08/14 2008 | 02:01 AM
Posted by: Janko Roettgers
The Swiss-based file sharing platform is finally launching its public beta today after almost a year of closed alpha-testing. Part of the launch will be a completely revamped application that is now based on a Java applet, making it possible to use the service without installing any software. I had the chance to play with the new offering in the last couple of days as well as talk to Dominik Grolimund, CEO of maker Caleido.

pic of wuala app got quite a bit of attention when it started its private beta test phase late last year because it has been combining private file sharing with a novel approach of distributed data storage. Files shared via are automatically uploaded to the P2P cloud, making it possible to share files with friends even when you're not online. File fragments are redundantly stored both on users' computers as well as on's servers. You can read more about the actually pretty clever way stores files in my original review.

The applet itself was running pretty smooth when I tested it. I initially had a little bit of trouble, but that went away once I deleted the old alpha version - something to consider if you've been an alpha tester.

Grolimund told me that the alpha test has been really successful for the company. They were able to get 40,000 registered users just through invite codes, and those users shared a total of 50 Terabyte of data. The alpha test apparently also helped to refocus The company was initially thinking about approaching indie musicians and other content owners and market as a P2P publishing tool, but is now focusing more on social networks.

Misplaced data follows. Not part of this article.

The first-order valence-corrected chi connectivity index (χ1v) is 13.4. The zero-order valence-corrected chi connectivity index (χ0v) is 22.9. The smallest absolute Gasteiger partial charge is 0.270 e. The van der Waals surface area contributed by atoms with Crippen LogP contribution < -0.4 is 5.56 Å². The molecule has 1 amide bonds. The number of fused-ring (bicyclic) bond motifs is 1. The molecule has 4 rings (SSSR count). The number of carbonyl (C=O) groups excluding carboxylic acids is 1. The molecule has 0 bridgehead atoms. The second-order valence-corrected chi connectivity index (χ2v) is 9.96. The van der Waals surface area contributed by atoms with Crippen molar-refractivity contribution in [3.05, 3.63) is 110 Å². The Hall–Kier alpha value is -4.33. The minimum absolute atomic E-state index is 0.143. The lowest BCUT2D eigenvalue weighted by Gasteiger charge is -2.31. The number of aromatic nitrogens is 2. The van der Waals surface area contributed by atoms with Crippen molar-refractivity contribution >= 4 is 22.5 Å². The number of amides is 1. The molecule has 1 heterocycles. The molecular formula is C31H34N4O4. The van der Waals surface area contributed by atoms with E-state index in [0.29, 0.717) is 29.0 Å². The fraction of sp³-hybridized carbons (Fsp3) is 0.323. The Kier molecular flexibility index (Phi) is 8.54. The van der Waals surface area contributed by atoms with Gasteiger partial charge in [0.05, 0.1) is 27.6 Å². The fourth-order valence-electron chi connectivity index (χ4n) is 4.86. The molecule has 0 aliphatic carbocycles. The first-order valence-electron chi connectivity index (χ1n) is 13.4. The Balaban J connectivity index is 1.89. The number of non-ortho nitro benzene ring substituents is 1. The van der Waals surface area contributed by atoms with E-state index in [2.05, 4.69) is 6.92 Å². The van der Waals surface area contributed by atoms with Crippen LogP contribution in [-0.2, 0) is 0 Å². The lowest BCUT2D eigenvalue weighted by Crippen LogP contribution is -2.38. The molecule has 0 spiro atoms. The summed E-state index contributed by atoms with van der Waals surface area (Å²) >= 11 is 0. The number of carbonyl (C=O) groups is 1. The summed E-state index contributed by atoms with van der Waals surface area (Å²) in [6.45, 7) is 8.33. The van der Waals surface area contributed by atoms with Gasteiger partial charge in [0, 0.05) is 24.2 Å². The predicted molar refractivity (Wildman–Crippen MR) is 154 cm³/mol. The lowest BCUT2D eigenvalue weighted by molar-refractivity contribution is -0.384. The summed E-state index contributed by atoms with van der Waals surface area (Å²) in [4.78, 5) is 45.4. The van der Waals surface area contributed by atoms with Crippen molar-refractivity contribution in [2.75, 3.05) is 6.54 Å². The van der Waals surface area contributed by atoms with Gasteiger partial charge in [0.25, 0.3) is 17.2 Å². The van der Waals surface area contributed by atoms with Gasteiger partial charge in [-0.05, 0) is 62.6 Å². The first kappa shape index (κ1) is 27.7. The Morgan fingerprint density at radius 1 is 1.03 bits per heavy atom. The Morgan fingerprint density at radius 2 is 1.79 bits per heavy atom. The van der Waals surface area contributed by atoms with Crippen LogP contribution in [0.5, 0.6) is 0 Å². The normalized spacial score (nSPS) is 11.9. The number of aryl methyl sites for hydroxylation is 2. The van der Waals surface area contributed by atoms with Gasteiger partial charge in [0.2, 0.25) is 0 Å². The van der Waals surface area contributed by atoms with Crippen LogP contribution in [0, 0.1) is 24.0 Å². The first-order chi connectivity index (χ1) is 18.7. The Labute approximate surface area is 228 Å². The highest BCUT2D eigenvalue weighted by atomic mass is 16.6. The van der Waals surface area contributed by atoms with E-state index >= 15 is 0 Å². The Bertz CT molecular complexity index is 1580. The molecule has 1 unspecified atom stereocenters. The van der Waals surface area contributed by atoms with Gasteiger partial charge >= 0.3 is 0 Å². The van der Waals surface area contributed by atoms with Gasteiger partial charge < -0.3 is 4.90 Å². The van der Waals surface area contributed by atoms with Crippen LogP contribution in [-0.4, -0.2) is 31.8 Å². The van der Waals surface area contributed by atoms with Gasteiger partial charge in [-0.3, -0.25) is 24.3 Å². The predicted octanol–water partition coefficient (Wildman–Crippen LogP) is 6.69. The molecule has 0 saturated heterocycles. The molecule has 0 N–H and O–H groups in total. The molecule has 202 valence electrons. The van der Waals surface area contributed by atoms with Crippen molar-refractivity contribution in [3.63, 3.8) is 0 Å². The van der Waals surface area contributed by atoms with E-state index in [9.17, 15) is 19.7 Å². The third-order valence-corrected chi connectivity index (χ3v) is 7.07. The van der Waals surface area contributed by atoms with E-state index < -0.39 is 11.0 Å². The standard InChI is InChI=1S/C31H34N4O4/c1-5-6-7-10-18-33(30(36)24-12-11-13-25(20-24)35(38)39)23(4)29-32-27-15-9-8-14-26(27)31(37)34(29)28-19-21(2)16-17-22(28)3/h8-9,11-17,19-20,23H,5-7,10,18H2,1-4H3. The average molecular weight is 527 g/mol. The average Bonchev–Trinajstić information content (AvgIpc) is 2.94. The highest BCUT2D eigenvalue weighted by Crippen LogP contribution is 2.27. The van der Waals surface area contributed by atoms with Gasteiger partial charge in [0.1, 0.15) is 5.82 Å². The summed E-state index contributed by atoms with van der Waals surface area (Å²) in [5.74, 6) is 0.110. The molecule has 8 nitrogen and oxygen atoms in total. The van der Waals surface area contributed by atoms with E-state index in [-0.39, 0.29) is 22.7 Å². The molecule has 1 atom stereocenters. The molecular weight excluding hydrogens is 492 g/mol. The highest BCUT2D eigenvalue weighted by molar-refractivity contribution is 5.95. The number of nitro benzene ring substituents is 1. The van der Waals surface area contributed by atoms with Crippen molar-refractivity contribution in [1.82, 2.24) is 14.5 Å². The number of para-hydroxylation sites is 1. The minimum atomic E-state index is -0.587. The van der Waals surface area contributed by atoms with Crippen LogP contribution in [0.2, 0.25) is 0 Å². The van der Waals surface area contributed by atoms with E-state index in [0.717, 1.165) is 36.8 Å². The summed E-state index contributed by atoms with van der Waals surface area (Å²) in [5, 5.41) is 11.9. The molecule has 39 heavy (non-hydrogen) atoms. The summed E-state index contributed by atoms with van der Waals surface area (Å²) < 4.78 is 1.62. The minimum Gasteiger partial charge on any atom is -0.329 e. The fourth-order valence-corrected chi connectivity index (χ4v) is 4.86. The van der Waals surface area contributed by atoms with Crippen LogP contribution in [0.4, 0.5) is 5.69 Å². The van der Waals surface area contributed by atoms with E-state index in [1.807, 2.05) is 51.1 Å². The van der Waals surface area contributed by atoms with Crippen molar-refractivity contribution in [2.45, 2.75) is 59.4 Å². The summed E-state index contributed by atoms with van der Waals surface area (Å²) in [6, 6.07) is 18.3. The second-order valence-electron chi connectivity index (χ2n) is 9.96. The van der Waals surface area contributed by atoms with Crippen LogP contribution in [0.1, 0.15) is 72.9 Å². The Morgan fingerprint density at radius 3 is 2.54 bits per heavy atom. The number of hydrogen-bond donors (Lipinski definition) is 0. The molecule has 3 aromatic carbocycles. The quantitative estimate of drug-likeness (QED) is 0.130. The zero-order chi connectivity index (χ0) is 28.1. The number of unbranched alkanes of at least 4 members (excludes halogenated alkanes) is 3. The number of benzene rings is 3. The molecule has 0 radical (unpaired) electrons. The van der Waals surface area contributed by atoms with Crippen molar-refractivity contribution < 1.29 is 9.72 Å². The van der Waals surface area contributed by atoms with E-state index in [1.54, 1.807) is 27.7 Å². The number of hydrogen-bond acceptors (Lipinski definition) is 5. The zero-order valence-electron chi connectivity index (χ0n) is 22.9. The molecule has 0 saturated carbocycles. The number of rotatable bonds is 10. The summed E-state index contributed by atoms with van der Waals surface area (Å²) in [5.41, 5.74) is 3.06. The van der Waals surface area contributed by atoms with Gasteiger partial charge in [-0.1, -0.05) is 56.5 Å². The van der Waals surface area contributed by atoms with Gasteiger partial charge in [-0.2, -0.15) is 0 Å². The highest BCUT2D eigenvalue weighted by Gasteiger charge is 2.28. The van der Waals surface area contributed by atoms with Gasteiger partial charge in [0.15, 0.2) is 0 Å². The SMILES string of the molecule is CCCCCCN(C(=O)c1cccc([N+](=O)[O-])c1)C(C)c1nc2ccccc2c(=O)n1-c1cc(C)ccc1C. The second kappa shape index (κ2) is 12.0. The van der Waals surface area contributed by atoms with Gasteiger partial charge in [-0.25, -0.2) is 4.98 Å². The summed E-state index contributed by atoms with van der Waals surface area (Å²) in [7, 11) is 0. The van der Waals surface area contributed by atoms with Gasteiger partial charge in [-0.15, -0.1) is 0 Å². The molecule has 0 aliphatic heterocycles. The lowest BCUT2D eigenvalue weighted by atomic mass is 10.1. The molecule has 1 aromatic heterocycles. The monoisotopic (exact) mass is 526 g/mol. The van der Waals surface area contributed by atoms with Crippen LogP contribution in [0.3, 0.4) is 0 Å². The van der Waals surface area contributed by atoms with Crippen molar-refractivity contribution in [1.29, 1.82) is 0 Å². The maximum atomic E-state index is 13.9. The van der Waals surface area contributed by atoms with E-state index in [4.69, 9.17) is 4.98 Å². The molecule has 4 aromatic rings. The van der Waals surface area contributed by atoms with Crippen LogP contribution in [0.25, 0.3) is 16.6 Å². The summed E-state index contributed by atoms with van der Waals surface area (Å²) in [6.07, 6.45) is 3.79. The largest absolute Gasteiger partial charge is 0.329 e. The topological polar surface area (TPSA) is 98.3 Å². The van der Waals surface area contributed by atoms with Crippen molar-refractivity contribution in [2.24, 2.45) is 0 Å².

pic of web interface

Users of Facebook and Myspace can already link to their folders, leading their friends to personalized web pages like this one, where new users can start the Java applet without installing any software on their local machines. Public files can also be downloaded without registering for an account first. Next up on the horizon are widgets, apps and other forms of integration into social networking platforms, and an API is also in the works.

I really believe that this potential of integrating with sites like Facebook is the most promising part of the beta launch. I've been writing about this ever since launched its private alpha last October: Secure, P2P-based cloud storage could be the best thing that ever happened to users of Myspace and Facebook.

Just consider for a second all the security holes that have led to the exposure of supposedly private files from social networking websites. Valleywag has been covering this extensively, publishing photos from both Paris Hilton's and Lindsay Lohan's Myspace account in June. Those photos were supposed to be private and only accessible to direct friends of Hilton and Lohan, but Valleywag was able to access them with a simple trick.

pic of privacy settings

A service like on the other hand makes sure that no one except your friends will access your files by using cryptography, with your private key securely being stored on your hard drive where no one else can access it. Grolimund told me that the company doesn't even know who accesses which file as long as the files are not shared as public.

Of course, monetizing online and personal file sharing solutions isn't easy. Allpeers, Tubesnow, Mediamax and a bunch of others all tried it without success, and even an online giant like AOL doesn't think this is a business worth pursuing. Grolimund however believes that will profit from its viral nature and the fact that it offers more security than purely web-based solutions. has been experimenting with context-relevant advertising, but its also starting to offer premium services with the launch of the beta test, starting with the ability to buy additional storage.

Viral growth, ads and paid services - that sounds like a good combination for success. Combine that with the fact that seems to be flexible enough to reinvent itself - and you got a company worth watching.

06/30 2008 | 09:01 AM
Posted by: Janko Roettgers